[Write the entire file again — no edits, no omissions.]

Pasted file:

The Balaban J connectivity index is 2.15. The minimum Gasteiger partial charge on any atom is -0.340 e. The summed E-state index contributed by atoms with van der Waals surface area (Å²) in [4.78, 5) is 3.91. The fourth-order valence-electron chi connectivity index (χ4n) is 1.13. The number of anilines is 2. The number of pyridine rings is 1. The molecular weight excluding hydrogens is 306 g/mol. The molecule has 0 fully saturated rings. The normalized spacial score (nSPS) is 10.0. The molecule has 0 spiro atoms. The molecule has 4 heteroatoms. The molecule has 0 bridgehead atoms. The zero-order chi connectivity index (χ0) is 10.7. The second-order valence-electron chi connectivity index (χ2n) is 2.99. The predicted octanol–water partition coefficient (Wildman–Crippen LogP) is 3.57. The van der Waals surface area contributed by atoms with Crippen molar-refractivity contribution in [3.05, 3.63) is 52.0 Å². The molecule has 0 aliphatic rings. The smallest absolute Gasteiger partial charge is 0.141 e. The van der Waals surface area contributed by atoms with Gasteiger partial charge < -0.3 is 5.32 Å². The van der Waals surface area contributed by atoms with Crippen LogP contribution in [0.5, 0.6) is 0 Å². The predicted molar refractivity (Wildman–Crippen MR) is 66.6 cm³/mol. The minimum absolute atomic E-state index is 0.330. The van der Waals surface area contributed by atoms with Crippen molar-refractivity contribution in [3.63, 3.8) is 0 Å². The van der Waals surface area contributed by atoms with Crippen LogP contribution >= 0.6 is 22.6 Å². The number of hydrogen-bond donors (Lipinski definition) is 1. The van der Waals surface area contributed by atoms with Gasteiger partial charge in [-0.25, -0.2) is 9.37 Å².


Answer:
The Balaban J connectivity index is 2.15. The minimum Gasteiger partial charge on any atom is -0.340 e. The summed E-state index contributed by atoms with van der Waals surface area (Å²) in [4.78, 5) is 3.91. The fourth-order valence-electron chi connectivity index (χ4n) is 1.13. The number of anilines is 2. The number of pyridine rings is 1. The molecular weight excluding hydrogens is 306 g/mol. The molecule has 0 fully saturated rings. The normalized spacial score (nSPS) is 10.0. The molecule has 0 spiro atoms. The molecule has 4 heteroatoms. The molecule has 0 bridgehead atoms. The zero-order chi connectivity index (χ0) is 10.7. The second-order valence-electron chi connectivity index (χ2n) is 2.99. The predicted octanol–water partition coefficient (Wildman–Crippen LogP) is 3.57. The van der Waals surface area contributed by atoms with Crippen molar-refractivity contribution in [3.05, 3.63) is 52.0 Å². The molecule has 0 aliphatic rings. The smallest absolute Gasteiger partial charge is 0.141 e. The van der Waals surface area contributed by atoms with Gasteiger partial charge < -0.3 is 5.32 Å². The van der Waals surface area contributed by atoms with Crippen LogP contribution in [0.5, 0.6) is 0 Å². The predicted molar refractivity (Wildman–Crippen MR) is 66.6 cm³/mol. The minimum absolute atomic E-state index is 0.330. The van der Waals surface area contributed by atoms with Crippen molar-refractivity contribution in [3.63, 3.8) is 0 Å². The van der Waals surface area contributed by atoms with Crippen LogP contribution >= 0.6 is 22.6 Å². The number of hydrogen-bond donors (Lipinski definition) is 1. The van der Waals surface area contributed by atoms with Gasteiger partial charge in [-0.25, -0.2) is 9.37 Å².